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Well-connected urbanites have become very familiar with aspects of the sharing economy. Why own a car, when you can share someone else’s, complete with driver? In the right places, you can even share power tools that would otherwise spend most of their lives asleep in someone’s tool chest. True sharing is not quite the same as the gig economy, where in essence you are buying a tiny slice of someone’s time to deliver your pizza, walk your dog or assemble your flat-pack furniture, although the two are used somewhat interchangeably. But while the sharing economy would, at first glance, seem to be a feature of city life, it has in fact long been vitally important in the country. Farmers have always depended on their neighbours to help with physical work and, often, to share machinery in a variety of ways. Then there’s community supported agriculture, in which people, usually city dwellers, pay in advance for a share in the produce from a market garden or farm.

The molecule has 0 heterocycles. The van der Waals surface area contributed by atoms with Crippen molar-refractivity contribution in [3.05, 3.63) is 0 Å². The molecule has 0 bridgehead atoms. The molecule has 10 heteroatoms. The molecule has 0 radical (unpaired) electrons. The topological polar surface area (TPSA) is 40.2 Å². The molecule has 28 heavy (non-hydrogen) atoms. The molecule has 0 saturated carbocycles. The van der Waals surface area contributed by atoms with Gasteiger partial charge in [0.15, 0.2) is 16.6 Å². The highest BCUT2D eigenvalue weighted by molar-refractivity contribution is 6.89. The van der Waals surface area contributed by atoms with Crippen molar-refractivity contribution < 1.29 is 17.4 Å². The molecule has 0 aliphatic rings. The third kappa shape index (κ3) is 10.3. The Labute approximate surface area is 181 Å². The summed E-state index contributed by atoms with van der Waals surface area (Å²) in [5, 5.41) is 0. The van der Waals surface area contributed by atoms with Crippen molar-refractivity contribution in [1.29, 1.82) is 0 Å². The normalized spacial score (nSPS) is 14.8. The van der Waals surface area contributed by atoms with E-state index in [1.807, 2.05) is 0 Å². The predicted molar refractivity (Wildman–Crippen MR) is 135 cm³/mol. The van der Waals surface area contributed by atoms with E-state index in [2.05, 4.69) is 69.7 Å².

Cow-sharing agriculture is a new twist on CSA that is spreading through the European Alpine region. There are now around 60 cow-sharing schemes available online, and a recent paper by Katharina Gugerell and her colleagues looked into the similarities and differences among them, asking “What are participants of cow sharing arrangements actually sharing?”
- The paper is behind a paywall. If you look hard you may be able to find a copy
- The alphorn and vocal music at the start and end of the episode were from Swiss Alpine Music.
- I may be guilty of over-romanticising the whole thing with my selection of images, all of which are from Flickr. So, thanks to peter barwick, peter barwick, Jonas Löwgren, perkins_barbara and Robert J Heath.
Not edible, but I was struck by the fiber (as in textiles) CSAs in the rural areas surrounding the San Francisco Bay. They were always just a bit too expensive for my budget, but I loved the concept. ucanr.edu/sites/Grown_in…
My partner and I are listening to this episode, and he keeps shouting out bad puns. Pigstarter. Mööber.